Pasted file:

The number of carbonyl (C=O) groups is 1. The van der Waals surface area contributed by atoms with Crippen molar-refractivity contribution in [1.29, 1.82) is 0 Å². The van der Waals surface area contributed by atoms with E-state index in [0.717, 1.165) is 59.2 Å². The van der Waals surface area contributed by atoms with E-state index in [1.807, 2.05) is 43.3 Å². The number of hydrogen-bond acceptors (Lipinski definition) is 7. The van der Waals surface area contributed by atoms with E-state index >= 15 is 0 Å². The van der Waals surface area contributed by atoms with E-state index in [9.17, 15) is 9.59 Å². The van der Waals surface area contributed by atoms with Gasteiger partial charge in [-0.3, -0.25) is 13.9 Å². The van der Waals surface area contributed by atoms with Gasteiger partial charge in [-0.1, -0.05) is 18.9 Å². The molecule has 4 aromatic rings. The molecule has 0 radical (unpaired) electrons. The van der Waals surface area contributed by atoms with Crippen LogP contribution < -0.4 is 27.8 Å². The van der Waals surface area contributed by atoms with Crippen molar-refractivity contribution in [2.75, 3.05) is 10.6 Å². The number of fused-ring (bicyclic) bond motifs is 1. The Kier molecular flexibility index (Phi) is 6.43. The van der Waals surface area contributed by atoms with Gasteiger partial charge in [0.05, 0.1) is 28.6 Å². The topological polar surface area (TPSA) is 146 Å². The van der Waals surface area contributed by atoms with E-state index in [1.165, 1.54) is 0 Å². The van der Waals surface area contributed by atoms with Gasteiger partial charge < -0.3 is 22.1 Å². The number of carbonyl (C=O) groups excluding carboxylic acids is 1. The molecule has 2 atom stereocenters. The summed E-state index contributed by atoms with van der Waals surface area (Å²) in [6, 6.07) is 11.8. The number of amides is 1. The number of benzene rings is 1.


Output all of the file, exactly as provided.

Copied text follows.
The number of carbonyl (C=O) groups is 1. The van der Waals surface area contributed by atoms with Crippen molar-refractivity contribution in [1.29, 1.82) is 0 Å². The van der Waals surface area contributed by atoms with E-state index in [0.717, 1.165) is 59.2 Å². The van der Waals surface area contributed by atoms with E-state index in [1.807, 2.05) is 43.3 Å². The number of hydrogen-bond acceptors (Lipinski definition) is 7. The van der Waals surface area contributed by atoms with E-state index >= 15 is 0 Å². The van der Waals surface area contributed by atoms with E-state index in [9.17, 15) is 9.59 Å². The van der Waals surface area contributed by atoms with Gasteiger partial charge in [-0.3, -0.25) is 13.9 Å². The van der Waals surface area contributed by atoms with Gasteiger partial charge in [-0.1, -0.05) is 18.9 Å². The molecule has 4 aromatic rings. The molecule has 0 radical (unpaired) electrons. The van der Waals surface area contributed by atoms with Crippen LogP contribution < -0.4 is 27.8 Å². The van der Waals surface area contributed by atoms with Crippen molar-refractivity contribution in [2.75, 3.05) is 10.6 Å². The number of fused-ring (bicyclic) bond motifs is 1. The Kier molecular flexibility index (Phi) is 6.43. The van der Waals surface area contributed by atoms with Gasteiger partial charge in [0.05, 0.1) is 28.6 Å². The topological polar surface area (TPSA) is 146 Å². The van der Waals surface area contributed by atoms with E-state index in [1.165, 1.54) is 0 Å². The van der Waals surface area contributed by atoms with Gasteiger partial charge < -0.3 is 22.1 Å². The number of carbonyl (C=O) groups excluding carboxylic acids is 1. The molecule has 2 atom stereocenters. The summed E-state index contributed by atoms with van der Waals surface area (Å²) in [6, 6.07) is 11.8. The number of amides is 1. The number of benzene rings is 1.